[Translators-l] Short message about reference formatting

Joe Sutherland jsutherland at wikimedia.org
Thu Jul 13 00:34:15 UTC 2017


Just a reminder that this is the translators-l mailing list, which is
probably not the ideal place to talk about this.

I would look at https://phabricator.wikimedia.org/T33597 for context, and
Sherry will likely know where your comments can be better placed.


*Joe Sutherland*
Community Advocate
Wikimedia Foundation

On 12 July 2017 at 17:04, Philippe Verdy <verdy_p at wanadoo.fr> wrote:

> This is absolutely not CSS "hack", but standard CSS feature.
> Only broken by some bad CSS inserted by default in MediaWiki (notably for
> all bulleted/numbered/definition lists, both in the wiki or HTML syntax,
> with their top/bottom margins that can't work nicely in multicolumn
> containers where these margins should be moved)... but that could be solved
> when we'll have the possibility to attach stylesheets to wiki pages instead
> of in each element to fix what default MediaWiki stylesheets forces
> everywhere.
> Another thing that Mediawiki still does not accept (even though they are
> completely harmless) are columns groups in tables (OK: there's no
> wikisyntax for them in wikitables, but I don't see why colgroup elements,
> or even thead/tbody's/tfoot elements are forbidden, even if they are also
> needed for accessibility of tables: this requires hacking tables with lot
> of CSS)
> And this is not a minority of wikis that use such technic (even if they
> don't have necessarily a very simple template to do that easily for
> references): there are lot of pages using that.
> Multicolumnn rendering is often far better than using tables with a static
> number of columns (that won't fit very well, on narrow smartphone screens
> or on large screens where lot of horizontal space is left unused).
> Multicolumn output could also be used for galleries, without necessarily
> using the REAL CSS+Javascript hack defined with mode="hover*".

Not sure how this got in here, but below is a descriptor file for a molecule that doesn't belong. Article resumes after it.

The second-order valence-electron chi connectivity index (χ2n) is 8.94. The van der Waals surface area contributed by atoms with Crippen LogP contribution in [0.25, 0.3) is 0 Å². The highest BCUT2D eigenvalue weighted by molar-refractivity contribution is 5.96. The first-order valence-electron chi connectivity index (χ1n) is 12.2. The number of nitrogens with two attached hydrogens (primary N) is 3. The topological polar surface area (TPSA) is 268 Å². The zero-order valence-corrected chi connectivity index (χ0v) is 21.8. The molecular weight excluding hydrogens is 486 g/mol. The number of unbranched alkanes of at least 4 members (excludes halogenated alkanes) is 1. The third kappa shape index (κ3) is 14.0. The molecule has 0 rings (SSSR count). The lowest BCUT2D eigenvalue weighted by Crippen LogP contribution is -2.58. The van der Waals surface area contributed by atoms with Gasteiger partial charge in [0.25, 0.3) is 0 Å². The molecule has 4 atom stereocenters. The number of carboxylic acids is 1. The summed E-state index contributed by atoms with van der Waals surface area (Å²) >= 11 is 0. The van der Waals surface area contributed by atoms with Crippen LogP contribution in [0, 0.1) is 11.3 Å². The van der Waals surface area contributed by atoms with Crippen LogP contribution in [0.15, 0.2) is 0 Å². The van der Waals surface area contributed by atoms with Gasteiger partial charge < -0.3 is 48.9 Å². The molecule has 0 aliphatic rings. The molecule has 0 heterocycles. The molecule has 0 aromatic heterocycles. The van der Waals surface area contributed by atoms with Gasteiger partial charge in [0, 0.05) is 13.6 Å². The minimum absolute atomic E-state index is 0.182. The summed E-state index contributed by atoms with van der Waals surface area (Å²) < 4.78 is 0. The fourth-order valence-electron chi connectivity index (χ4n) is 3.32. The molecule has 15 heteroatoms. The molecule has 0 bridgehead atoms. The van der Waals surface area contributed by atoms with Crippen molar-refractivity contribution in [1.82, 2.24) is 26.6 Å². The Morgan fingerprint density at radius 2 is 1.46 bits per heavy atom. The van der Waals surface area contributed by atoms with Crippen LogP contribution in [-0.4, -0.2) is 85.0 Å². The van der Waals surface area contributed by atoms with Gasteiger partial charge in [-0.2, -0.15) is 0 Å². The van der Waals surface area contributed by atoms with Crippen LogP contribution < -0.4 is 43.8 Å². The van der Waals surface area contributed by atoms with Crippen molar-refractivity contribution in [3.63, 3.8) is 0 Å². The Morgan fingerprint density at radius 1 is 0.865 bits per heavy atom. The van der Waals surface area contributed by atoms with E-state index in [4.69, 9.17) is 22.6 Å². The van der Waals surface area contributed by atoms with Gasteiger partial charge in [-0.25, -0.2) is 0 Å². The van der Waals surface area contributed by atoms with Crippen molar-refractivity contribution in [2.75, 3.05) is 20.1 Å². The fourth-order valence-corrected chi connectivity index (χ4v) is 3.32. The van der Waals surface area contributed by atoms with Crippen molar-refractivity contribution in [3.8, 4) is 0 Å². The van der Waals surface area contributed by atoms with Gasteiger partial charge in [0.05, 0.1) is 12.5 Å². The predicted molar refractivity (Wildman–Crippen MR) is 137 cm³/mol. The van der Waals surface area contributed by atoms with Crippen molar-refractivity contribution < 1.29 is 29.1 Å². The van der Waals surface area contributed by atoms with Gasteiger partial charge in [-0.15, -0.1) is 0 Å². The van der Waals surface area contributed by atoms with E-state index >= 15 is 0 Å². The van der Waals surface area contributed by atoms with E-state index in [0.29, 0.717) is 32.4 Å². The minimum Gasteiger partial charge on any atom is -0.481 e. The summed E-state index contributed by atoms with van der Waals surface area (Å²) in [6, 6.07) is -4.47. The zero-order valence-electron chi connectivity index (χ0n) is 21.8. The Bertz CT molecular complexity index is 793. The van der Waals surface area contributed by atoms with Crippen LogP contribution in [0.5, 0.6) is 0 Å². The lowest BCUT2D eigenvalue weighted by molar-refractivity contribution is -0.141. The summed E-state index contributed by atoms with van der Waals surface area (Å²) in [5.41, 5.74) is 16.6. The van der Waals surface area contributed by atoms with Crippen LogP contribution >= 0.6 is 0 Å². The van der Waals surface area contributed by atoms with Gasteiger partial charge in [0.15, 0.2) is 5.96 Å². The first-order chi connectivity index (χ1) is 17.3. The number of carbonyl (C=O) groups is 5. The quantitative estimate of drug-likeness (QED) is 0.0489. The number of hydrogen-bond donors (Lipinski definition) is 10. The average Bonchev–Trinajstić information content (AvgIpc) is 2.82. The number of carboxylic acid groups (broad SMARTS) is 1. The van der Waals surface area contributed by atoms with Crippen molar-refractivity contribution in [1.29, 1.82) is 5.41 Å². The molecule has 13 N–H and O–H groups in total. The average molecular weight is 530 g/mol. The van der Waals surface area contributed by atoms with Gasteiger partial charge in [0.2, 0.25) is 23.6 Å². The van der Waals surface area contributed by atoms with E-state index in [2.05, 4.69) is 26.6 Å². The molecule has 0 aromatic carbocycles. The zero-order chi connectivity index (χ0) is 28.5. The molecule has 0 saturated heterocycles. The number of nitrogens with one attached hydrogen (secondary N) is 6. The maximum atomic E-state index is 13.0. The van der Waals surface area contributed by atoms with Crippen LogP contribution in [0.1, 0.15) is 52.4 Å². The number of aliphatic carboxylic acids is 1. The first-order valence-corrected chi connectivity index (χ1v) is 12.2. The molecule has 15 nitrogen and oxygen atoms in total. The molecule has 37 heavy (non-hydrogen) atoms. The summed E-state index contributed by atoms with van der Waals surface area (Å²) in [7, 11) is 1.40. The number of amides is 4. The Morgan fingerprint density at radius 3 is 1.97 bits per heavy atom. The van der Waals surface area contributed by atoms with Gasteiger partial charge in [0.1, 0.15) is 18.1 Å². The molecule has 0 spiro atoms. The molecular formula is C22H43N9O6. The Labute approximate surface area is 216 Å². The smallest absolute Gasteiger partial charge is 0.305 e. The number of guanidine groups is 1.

> More generally we lack some basic features in Mediawiki to handle
> dynamic/flexible layout patterns that will work across all display sizes.
> There are now great layout frameworks used on modern websites (so these
> sites are usable on all screens, and will still remain "accessible" with
> various text sizes, zoom levels, or display resolutions between low-dpi
> displays like TVs and high-dpi displays like smartphones).
> So this proposal is in fact very minor: this was not really needed, the
> needs are clearly elsewhere. This is a solution for a problem that actually
> does not exist: when there's no problem, it's better not to fix it. This
> proposal is then a non-solution...
> I'll better welcome the addition of stylesheets per page, possibly also
> per templates (not generated multiple times at each inclusion, but just
> referenced only once on pages that will use transclude them): this was
> recently announced and will solve lot of problems and will help simplifying
> lot of templates, and avoiding many errors and simplifying the edition of
> articles or tables.
> 2017-07-13 0:07 GMT+02:00 Whatamidoing (WMF)/Sherry Snyder <
> ssnyder at wikimedia.org>:
>> The fact that a minority of wikis have implemented CSS hacks to do this
>> is exactly why this message needs to reach everyone.  Communities can
>> either remove the old CSS (recommended), or ask to be taken off the list
>> for default-on (acceptable).
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